Notes of Interest

● For the first time in Josh Berry’s NASCAR Cup Series career, he is attempting to make the non-points All-Star Race as a full-time premier series competitor. The 33-year-old rookie made his series debut with a pair of races in 2021, then filled in as a substitute driver at 10 races in 2023 – eight with Hendrick Motorsports and two with Legacy Motor Club. Berry did have the opportunity to race his way into last year’s All-Start Race at North Wilkesboro (N.C.) Speedway via the All-Star Open that preceded it, and the short-track aficionado did just that. He qualified second in the injured Alex Bowman’s No. 48 Hendrick Motorsports entry and won the 100-lap shoot-out on the .625-mile oval. As a result, Berry earned the 22nd starting spot for the 200-lap All-Star Race, from where he climbed his way to 15th by race’s end.

● Last Sunday, Berry notched his best finish since taking over the reins of the No. 4 Ford Mustang Dark Horse, a third-place run in the Goodyear 400 at Darlington (S.C.) Speedway. His previous best of 11th this season came in the March 31 race at Richmond (Va.) Raceway. Berry’s achievement at Darlington was all the more impressive as it came from the 33rd starting position. He quickly maneuvered through the field to finish 17th in the first stage, then continued his forward momentum in the second stage, in which he finished 12th. Berry’s third-place result is the best finish for the No. 4 team since the May Darlington race last year, when Kevin Harvick finished second. Additionally, Berry’s 30 positions gained made him as the biggest mover in Sunday’s race at the “The Lady in Black.”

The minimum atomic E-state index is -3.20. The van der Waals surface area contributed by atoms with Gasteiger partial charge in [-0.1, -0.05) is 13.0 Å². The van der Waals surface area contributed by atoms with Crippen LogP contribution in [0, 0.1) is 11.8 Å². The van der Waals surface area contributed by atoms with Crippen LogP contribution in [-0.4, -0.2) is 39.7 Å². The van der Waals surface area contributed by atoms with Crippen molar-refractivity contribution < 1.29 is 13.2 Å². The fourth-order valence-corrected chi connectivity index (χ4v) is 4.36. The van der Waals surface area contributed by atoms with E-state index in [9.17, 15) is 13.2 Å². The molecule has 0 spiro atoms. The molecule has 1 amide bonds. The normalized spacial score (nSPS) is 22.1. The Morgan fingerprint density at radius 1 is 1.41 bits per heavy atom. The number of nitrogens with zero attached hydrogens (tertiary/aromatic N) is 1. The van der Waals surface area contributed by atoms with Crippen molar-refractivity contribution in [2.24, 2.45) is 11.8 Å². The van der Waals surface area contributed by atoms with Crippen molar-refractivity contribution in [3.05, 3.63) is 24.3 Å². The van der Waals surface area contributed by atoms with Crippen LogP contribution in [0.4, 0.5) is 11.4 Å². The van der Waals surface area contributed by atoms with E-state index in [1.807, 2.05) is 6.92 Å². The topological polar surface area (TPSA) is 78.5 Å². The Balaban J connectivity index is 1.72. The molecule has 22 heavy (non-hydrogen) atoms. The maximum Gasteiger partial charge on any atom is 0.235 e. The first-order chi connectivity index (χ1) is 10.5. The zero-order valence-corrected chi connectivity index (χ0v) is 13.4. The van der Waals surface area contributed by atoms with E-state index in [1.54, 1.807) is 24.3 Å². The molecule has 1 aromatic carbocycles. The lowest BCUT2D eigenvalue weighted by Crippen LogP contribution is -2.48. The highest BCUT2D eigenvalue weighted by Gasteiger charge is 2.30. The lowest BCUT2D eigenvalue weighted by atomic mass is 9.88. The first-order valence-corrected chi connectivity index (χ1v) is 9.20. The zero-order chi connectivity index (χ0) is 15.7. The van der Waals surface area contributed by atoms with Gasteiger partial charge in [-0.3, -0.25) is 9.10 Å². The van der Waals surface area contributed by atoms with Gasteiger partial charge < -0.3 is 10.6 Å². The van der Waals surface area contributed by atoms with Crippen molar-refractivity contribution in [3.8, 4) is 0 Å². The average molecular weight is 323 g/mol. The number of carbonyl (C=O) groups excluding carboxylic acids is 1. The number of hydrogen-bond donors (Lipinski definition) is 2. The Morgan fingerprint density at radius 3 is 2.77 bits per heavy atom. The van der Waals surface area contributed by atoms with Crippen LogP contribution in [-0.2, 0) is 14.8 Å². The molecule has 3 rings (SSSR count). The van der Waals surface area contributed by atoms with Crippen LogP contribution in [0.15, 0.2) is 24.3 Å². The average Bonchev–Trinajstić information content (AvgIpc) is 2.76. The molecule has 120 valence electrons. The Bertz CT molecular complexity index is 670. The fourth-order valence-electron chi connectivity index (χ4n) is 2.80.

● During this week’s All-Star festivities at North Wilkesboro, Berry will also turn laps on Wednesday night behind the wheel of the No. 4B KHI Late Model, owned by former No. 4 Stewart-Haas Racing driver Kevin Harvick. Berry has a history of running well in the No. 62. During the offseason, he teamed up with his current crew chief Rodney Childers to run a pair of races, the first at Florence (S.C.) Motor Speedway last November, and the second at Hickory (N.C.) Speedway two weeks later. Berry started on the latter race, dubbed the 2023 Fall Brawl, on the pole and he finished third.

● During last year’s All-Star Race weekend, the No. 4 Stewart-Haas Ford bore the No. 29 en homage to the retiring Harvick’s car number during the first 13 years of his Cup Series career driving for Richard Childress Racing. Harvick started his final All-Star Racing 15th and finished 18th.

● Berry’s third-place finish at Darlington vaulted him into the points lead in the Sunoco Rookie of the Year standings, 19 markers ahead of Carson Hocevar. Berry is currently ranked 21st in the overall Cup Series standings.

● Harrison’s returns to the No. 4 Ford Mustang Dark Horse this weekend, sporting the green-and-brown colors symbolic of hard work. The green represents grass and farm produce while the brown accents represent dirt and hard-working, blue-collar Americans. The Spartanburg, South Carolina-based clothing and footwear company has ridden to victory lane on two occasions with Berry in the NASCAR Xfinity Series – the first at Charlotte (N.C.) Motor Speedway in May 2022 and the second at Las Vegas Motor Speedway in October 2022.